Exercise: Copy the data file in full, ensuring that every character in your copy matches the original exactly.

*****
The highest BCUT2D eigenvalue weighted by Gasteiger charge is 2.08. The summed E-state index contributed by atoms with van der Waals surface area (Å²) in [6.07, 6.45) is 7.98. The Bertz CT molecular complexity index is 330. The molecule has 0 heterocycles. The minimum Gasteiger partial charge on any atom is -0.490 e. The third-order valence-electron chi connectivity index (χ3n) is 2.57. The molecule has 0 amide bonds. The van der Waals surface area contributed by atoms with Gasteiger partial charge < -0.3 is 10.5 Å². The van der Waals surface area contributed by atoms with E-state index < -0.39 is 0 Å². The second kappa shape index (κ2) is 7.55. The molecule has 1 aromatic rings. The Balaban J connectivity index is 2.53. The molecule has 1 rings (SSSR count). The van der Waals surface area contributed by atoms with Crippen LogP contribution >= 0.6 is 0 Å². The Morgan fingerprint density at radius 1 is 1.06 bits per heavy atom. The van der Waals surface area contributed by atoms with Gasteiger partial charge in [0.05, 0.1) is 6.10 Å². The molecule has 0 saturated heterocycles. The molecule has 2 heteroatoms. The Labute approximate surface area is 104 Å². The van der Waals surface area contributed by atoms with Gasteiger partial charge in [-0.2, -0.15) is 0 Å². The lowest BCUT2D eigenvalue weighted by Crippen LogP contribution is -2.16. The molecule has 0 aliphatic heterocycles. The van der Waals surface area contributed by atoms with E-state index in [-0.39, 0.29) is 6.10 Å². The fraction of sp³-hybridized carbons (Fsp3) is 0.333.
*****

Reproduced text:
The highest BCUT2D eigenvalue weighted by Gasteiger charge is 2.08. The summed E-state index contributed by atoms with van der Waals surface area (Å²) in [6.07, 6.45) is 7.98. The Bertz CT molecular complexity index is 330. The molecule has 0 heterocycles. The minimum Gasteiger partial charge on any atom is -0.490 e. The third-order valence-electron chi connectivity index (χ3n) is 2.57. The molecule has 0 amide bonds. The van der Waals surface area contributed by atoms with Gasteiger partial charge < -0.3 is 10.5 Å². The van der Waals surface area contributed by atoms with E-state index < -0.39 is 0 Å². The second kappa shape index (κ2) is 7.55. The molecule has 1 aromatic rings. The Balaban J connectivity index is 2.53. The molecule has 1 rings (SSSR count). The van der Waals surface area contributed by atoms with Crippen LogP contribution >= 0.6 is 0 Å². The Morgan fingerprint density at radius 1 is 1.06 bits per heavy atom. The van der Waals surface area contributed by atoms with Gasteiger partial charge in [0.05, 0.1) is 6.10 Å². The molecule has 0 saturated heterocycles. The molecule has 2 heteroatoms. The Labute approximate surface area is 104 Å². The van der Waals surface area contributed by atoms with Gasteiger partial charge in [-0.2, -0.15) is 0 Å². The lowest BCUT2D eigenvalue weighted by Crippen LogP contribution is -2.16. The molecule has 0 aliphatic heterocycles. The van der Waals surface area contributed by atoms with E-state index in [-0.39, 0.29) is 6.10 Å². The fraction of sp³-hybridized carbons (Fsp3) is 0.333.